The Los Angeles Times makes an eloquent point here:
Newsom’s family business is run by a close relative — his sister, who seems unlikely to maintain radio silence with her brother for his four-year gubernatorial term. And if Newsom continues to accrue profits from the business’ assets, there’s the potential that lobbying firms or interest groups wishing to curry favor with or grab the ear of the governor might arrange to spend a ski vacation at the PlumpJack Squaw Valley Inn or a rejuvenating long weekend at the Ingleside Inn in Palm Springs, book a party at one of the company’s event spaces or order cases of wine from one of the wineries.
Congratulations Governor elect Gavin Newsom!
San Francisco journalist and researcher Carol Harvey expertly details Newsom’s involvement with toxic pollution at Hunters Point and on Treasure Island, as well as his pandering to the anti-homeless crowd:
And so it happened that on Aug. 18, 2010, a brilliantly sunny day, Gavin Newsom convened a “Mayor’s Press Conference” on Treasure Island attended by U.S. Navy Secretary Ray Mabus and House Speaker Nancy Pelosi. Willie Brown observed from the audience.
Newsom’s TIDA Redevelopment Director Jack Sylvan asked board members to stand. Among them was past TIDA board member Jared Blumenfeld, who, after directing San Francisco’s Department of the Environment, was elevated to regional administrator for Environmental Protection Agency District 9 in San Francisco, a federal post he held from January 2010 to May 6, 2016.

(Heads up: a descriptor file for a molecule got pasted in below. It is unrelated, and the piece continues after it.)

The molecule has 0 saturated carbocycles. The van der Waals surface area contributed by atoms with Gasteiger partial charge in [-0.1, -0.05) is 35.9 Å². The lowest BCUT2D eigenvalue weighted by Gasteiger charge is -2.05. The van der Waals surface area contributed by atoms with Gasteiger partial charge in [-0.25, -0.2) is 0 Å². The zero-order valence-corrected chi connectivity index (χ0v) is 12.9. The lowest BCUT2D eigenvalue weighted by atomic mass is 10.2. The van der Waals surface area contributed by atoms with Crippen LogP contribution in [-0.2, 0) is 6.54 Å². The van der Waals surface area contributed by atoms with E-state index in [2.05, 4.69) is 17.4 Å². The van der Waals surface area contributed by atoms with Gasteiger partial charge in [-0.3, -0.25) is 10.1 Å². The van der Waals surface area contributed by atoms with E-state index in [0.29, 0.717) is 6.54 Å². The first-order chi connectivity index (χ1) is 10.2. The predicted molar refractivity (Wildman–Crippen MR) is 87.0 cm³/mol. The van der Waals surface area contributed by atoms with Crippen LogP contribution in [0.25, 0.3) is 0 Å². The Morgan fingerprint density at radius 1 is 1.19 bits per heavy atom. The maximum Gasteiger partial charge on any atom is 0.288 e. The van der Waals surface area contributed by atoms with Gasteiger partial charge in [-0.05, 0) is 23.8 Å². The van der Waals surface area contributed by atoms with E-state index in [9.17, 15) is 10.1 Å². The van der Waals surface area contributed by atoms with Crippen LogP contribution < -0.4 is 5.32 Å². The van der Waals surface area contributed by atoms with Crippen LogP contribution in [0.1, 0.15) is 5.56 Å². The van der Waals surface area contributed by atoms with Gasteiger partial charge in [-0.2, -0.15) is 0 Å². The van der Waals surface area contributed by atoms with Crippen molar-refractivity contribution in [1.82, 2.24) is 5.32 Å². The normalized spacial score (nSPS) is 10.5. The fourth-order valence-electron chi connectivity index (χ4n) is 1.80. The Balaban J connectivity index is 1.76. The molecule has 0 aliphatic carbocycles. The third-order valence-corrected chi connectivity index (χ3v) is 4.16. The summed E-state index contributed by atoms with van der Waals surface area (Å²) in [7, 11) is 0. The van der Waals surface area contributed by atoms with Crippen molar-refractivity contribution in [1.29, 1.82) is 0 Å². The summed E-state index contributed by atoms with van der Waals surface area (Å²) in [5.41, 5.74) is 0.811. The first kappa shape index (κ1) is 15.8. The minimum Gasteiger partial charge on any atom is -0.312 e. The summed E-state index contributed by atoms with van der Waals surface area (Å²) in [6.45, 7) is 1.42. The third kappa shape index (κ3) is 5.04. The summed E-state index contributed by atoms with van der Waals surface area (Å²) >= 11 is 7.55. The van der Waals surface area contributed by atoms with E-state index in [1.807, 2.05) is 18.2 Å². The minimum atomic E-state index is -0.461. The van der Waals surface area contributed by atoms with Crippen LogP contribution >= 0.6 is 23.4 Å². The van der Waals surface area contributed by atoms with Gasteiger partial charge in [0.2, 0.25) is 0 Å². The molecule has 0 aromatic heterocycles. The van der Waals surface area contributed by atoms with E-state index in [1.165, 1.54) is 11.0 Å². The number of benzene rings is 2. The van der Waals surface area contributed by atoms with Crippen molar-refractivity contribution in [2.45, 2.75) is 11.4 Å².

This EPA official was well aware of the Navy’s decontamination of Treasure Island, yet nowhere in Michael Krasny’s KQED 2016 exit interview of Blumenfeld did the former EPA director mention Treasure Island or Hunters Point. Blumenfeld spoke of environmental injustice against Native Americans but not the people of color being poisoned at both former bases.
After all three politicians delivered unctuous self-congratulatory speeches, they signed the terms for the conveyance of former Naval Station Treasure Island from the Navy to the City.
The reason is simple: according to The Sacramento Bee, Newsom declined to stay within campaign limits!:
Newsom, unlike his Republican opponent John Cox, declined to accept the $14.5 million general election campaign campaign spending limit for gubernatorial candidates.
State law requires candidates for state office to keep below expenditure limits — which vary depending on the office being sought — if they want to purchase a 250-word candidate statement in the information guide that the state sends to approximately 19 million registered voters.
According to state election records, the Newsom campaign has spent $21.9 million this year as of Sept. 22. The Cox campaign, by comparison, has spent $8.9 million.